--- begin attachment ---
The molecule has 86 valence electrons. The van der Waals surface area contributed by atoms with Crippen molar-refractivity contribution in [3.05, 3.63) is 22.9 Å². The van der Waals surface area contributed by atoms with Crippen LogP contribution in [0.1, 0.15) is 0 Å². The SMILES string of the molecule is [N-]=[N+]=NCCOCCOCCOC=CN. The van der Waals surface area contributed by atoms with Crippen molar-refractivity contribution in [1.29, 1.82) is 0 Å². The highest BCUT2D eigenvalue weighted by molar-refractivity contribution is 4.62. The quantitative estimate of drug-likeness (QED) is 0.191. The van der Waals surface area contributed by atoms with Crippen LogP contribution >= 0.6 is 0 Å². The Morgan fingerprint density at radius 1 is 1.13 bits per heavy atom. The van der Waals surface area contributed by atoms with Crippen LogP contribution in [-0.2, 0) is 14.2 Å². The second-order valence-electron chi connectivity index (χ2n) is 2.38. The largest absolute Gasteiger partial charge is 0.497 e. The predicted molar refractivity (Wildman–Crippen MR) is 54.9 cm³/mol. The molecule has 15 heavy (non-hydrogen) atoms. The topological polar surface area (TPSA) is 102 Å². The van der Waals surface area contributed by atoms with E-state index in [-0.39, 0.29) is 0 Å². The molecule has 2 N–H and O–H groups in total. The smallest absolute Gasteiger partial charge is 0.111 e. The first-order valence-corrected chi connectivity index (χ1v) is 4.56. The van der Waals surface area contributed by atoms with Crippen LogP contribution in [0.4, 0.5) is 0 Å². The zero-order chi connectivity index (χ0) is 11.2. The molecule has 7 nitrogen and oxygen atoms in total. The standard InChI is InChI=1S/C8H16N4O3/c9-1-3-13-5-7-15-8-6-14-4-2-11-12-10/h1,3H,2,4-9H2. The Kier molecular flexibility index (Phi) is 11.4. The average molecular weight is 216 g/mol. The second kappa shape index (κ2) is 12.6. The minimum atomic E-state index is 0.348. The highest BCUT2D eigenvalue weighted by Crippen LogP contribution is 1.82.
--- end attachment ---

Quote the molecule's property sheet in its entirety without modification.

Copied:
The molecule has 86 valence electrons. The van der Waals surface area contributed by atoms with Crippen molar-refractivity contribution in [3.05, 3.63) is 22.9 Å². The van der Waals surface area contributed by atoms with Crippen LogP contribution in [0.1, 0.15) is 0 Å². The SMILES string of the molecule is [N-]=[N+]=NCCOCCOCCOC=CN. The van der Waals surface area contributed by atoms with Crippen molar-refractivity contribution in [1.29, 1.82) is 0 Å². The highest BCUT2D eigenvalue weighted by molar-refractivity contribution is 4.62. The quantitative estimate of drug-likeness (QED) is 0.191. The van der Waals surface area contributed by atoms with Crippen LogP contribution >= 0.6 is 0 Å². The Morgan fingerprint density at radius 1 is 1.13 bits per heavy atom. The van der Waals surface area contributed by atoms with Crippen LogP contribution in [-0.2, 0) is 14.2 Å². The second-order valence-electron chi connectivity index (χ2n) is 2.38. The largest absolute Gasteiger partial charge is 0.497 e. The predicted molar refractivity (Wildman–Crippen MR) is 54.9 cm³/mol. The molecule has 15 heavy (non-hydrogen) atoms. The topological polar surface area (TPSA) is 102 Å². The van der Waals surface area contributed by atoms with E-state index in [-0.39, 0.29) is 0 Å². The molecule has 2 N–H and O–H groups in total. The smallest absolute Gasteiger partial charge is 0.111 e. The first-order valence-corrected chi connectivity index (χ1v) is 4.56. The van der Waals surface area contributed by atoms with Crippen LogP contribution in [0.4, 0.5) is 0 Å². The zero-order chi connectivity index (χ0) is 11.2. The molecule has 7 nitrogen and oxygen atoms in total. The standard InChI is InChI=1S/C8H16N4O3/c9-1-3-13-5-7-15-8-6-14-4-2-11-12-10/h1,3H,2,4-9H2. The Kier molecular flexibility index (Phi) is 11.4. The average molecular weight is 216 g/mol. The second kappa shape index (κ2) is 12.6. The minimum atomic E-state index is 0.348. The highest BCUT2D eigenvalue weighted by Crippen LogP contribution is 1.82.